Here's a good game for a family reunion, neighborhood party, or any gathering that involves several families and lots of kids (plus an adult to supervise). Divide into two teams, evenly matched, and form facing lines. Flip a coin to see who goes first. Members of that team hold hands and call for someone on the other team to try to break through their line. Surely you remember the chant: "Red rover, red rover, send ___ right over!" The person called runs toward what he thinks is the weakest link in the chain (to keep things fair and safe, impose a rule that adults can only run at other adults -- no charging little kids). If he breaks through, he gets to pick anyone from the line to go across the yard and join his team. If he bounces off or ends up dangling in the air on two players' arm, he has to join the other team. The game goes on until everyone is on one team.
This is "tag" with more moving parts. When you're "it," the players you tag have to stay frozen wherever you tagged them. But other players can then tag them, which has the effect of "unfreezing" them until you get them again. The game ends if whoever is "it" manages the impressive feat of freezing everybody, or when any one player has been frozen three times (or five times for younger kids). At that point, he's "it" and the game resumes.
Steal the Bacon
An even number of players line up on opposing sides of the yard. In the middle, between the two teams, is the "bacon" -- it can be a ball, a glove, anything. Have each team take turns counting off from 1, so that every team member shares a number with someone on the opposing side. The umpire or "caller" -- that's you -- calls out a number, and the players on each side who have that number step out onto the field. Whoever grabs the bacon first has to try to bring it back to his side, while the other player on the field has the task of tagging the runner with the bacon. If the runner gets tagged, the bacon goes back and the umpire calls a new number. A runner cannot be tagged until she touches the bacon, so players will alternate between making mad dashes or hovering around the bacon and trying to fake an opponent out.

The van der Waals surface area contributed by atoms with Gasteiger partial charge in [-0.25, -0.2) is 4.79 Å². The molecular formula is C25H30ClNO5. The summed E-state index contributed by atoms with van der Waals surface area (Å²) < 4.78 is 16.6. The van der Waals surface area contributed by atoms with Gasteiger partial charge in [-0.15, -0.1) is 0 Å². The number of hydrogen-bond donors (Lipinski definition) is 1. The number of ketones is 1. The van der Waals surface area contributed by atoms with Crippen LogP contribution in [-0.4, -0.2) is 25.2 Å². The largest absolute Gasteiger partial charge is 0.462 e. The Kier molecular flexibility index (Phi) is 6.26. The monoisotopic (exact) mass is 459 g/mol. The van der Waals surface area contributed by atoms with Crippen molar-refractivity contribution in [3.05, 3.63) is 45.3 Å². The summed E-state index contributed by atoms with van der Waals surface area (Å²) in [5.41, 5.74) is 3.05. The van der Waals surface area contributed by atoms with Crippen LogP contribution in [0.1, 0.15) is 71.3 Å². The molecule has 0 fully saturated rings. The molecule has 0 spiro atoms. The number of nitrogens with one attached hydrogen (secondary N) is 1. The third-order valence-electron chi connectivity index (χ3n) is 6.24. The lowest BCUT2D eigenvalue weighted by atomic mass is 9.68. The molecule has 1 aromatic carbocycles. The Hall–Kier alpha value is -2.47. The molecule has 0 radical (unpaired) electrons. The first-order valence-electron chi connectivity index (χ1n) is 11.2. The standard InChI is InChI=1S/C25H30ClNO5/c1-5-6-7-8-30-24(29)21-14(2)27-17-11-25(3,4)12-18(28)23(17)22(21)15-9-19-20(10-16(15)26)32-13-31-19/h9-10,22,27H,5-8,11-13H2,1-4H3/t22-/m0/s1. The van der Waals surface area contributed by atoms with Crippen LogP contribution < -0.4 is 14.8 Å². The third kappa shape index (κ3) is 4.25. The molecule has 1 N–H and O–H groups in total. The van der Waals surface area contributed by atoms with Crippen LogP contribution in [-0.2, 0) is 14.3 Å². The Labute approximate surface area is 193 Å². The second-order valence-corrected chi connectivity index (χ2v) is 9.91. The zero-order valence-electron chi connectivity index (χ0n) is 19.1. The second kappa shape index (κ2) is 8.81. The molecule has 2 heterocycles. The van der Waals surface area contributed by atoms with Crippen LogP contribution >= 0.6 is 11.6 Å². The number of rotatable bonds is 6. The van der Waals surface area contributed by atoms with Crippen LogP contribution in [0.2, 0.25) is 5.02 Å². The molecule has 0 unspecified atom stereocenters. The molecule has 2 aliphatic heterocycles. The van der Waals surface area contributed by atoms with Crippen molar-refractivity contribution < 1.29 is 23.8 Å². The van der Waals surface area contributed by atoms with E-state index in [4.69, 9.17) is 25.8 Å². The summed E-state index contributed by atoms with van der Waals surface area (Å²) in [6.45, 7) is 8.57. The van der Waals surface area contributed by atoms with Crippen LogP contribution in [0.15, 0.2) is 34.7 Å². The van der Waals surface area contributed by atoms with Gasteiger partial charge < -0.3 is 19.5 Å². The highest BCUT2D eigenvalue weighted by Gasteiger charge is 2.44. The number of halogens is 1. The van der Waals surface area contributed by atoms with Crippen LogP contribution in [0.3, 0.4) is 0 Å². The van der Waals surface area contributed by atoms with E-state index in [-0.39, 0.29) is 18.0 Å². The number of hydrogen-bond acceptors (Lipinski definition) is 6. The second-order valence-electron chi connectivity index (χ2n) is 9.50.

Hide and Seek
The original rules are simple enough, but just to refresh your memory -- one person is "it"; she covers her eyes at the designated "base" and counts to 100. Then she goes off looking for the others, who try to sneak or run back to base before "it" tags them. Whoever is tagged is then "it."
Here's a cool twist that makes for exponentially more frantic running, especially if you play the game in a big yard or park with lots of hiding places: Instead of using a fixed object or landmark, make the "base" a person, and make sure that person hides, too. He doesn't have to hide in one place, either -- he can move around as much as he wants during the game. Most players have no idea where "base" is at any given moment, and they'll have no choice but to keep running until they find him. "Base" also has the option of running away from the kids who are trying to reach safety.
Duck, Duck, Goose
Everyone sits in a circle as one person -- the "fox" -- walks around the outside of the group, tapping heads and saying "Duck...duck...duck..." until he finally decides to tap a "goose," who then jumps up and chases the fox around the circle. If the goose gets the fox before he reaches the spot the goose vacated, the fox has to try again. If the fox makes it around without being tagged, the goose takes his place.